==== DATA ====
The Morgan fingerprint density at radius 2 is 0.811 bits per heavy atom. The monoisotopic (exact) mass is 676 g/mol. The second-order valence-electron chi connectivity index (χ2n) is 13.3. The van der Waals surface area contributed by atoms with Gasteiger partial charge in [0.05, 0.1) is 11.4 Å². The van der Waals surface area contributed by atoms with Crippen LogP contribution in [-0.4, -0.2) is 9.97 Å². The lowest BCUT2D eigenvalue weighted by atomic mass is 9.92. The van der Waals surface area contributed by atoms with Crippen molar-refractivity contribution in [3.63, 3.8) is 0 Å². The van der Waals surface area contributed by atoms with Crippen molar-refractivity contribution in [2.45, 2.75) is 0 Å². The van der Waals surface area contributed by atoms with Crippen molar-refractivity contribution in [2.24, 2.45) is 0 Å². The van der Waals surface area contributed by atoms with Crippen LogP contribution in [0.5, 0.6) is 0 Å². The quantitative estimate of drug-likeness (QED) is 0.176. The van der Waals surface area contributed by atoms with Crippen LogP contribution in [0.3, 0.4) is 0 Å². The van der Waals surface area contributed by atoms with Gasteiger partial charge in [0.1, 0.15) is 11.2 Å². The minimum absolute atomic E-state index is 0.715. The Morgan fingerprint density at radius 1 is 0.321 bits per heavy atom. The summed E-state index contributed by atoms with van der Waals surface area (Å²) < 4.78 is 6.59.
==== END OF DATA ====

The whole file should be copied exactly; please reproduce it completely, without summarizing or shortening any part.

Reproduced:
The Morgan fingerprint density at radius 2 is 0.811 bits per heavy atom. The monoisotopic (exact) mass is 676 g/mol. The second-order valence-electron chi connectivity index (χ2n) is 13.3. The van der Waals surface area contributed by atoms with Gasteiger partial charge in [0.05, 0.1) is 11.4 Å². The van der Waals surface area contributed by atoms with Crippen LogP contribution in [-0.4, -0.2) is 9.97 Å². The lowest BCUT2D eigenvalue weighted by atomic mass is 9.92. The van der Waals surface area contributed by atoms with Crippen molar-refractivity contribution in [3.63, 3.8) is 0 Å². The van der Waals surface area contributed by atoms with Crippen molar-refractivity contribution in [2.45, 2.75) is 0 Å². The van der Waals surface area contributed by atoms with Crippen molar-refractivity contribution in [2.24, 2.45) is 0 Å². The van der Waals surface area contributed by atoms with Crippen LogP contribution in [0.5, 0.6) is 0 Å². The quantitative estimate of drug-likeness (QED) is 0.176. The van der Waals surface area contributed by atoms with Crippen LogP contribution in [0.3, 0.4) is 0 Å². The van der Waals surface area contributed by atoms with Gasteiger partial charge in [0.1, 0.15) is 11.2 Å². The minimum absolute atomic E-state index is 0.715. The Morgan fingerprint density at radius 1 is 0.321 bits per heavy atom. The summed E-state index contributed by atoms with van der Waals surface area (Å²) < 4.78 is 6.59.